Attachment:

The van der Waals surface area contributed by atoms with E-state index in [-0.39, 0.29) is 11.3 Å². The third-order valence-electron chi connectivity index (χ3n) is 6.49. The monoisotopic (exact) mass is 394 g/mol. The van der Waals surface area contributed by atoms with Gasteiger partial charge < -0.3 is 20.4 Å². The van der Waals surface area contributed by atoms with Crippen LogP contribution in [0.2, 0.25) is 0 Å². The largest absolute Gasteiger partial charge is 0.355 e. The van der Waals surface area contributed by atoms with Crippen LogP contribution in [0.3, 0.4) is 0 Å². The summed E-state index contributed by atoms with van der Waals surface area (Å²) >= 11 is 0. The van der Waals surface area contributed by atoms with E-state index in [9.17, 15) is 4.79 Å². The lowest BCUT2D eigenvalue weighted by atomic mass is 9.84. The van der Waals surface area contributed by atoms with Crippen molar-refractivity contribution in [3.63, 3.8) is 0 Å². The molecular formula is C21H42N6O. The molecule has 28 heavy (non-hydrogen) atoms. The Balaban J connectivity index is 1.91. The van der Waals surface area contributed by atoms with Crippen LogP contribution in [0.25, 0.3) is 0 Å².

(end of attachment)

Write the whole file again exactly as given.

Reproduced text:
The van der Waals surface area contributed by atoms with E-state index in [-0.39, 0.29) is 11.3 Å². The third-order valence-electron chi connectivity index (χ3n) is 6.49. The monoisotopic (exact) mass is 394 g/mol. The van der Waals surface area contributed by atoms with Gasteiger partial charge < -0.3 is 20.4 Å². The van der Waals surface area contributed by atoms with Crippen LogP contribution in [0.2, 0.25) is 0 Å². The largest absolute Gasteiger partial charge is 0.355 e. The van der Waals surface area contributed by atoms with Crippen LogP contribution in [0.3, 0.4) is 0 Å². The summed E-state index contributed by atoms with van der Waals surface area (Å²) >= 11 is 0. The van der Waals surface area contributed by atoms with E-state index in [9.17, 15) is 4.79 Å². The lowest BCUT2D eigenvalue weighted by atomic mass is 9.84. The van der Waals surface area contributed by atoms with Crippen molar-refractivity contribution in [3.63, 3.8) is 0 Å². The molecular formula is C21H42N6O. The molecule has 28 heavy (non-hydrogen) atoms. The Balaban J connectivity index is 1.91. The van der Waals surface area contributed by atoms with Crippen LogP contribution in [0.25, 0.3) is 0 Å².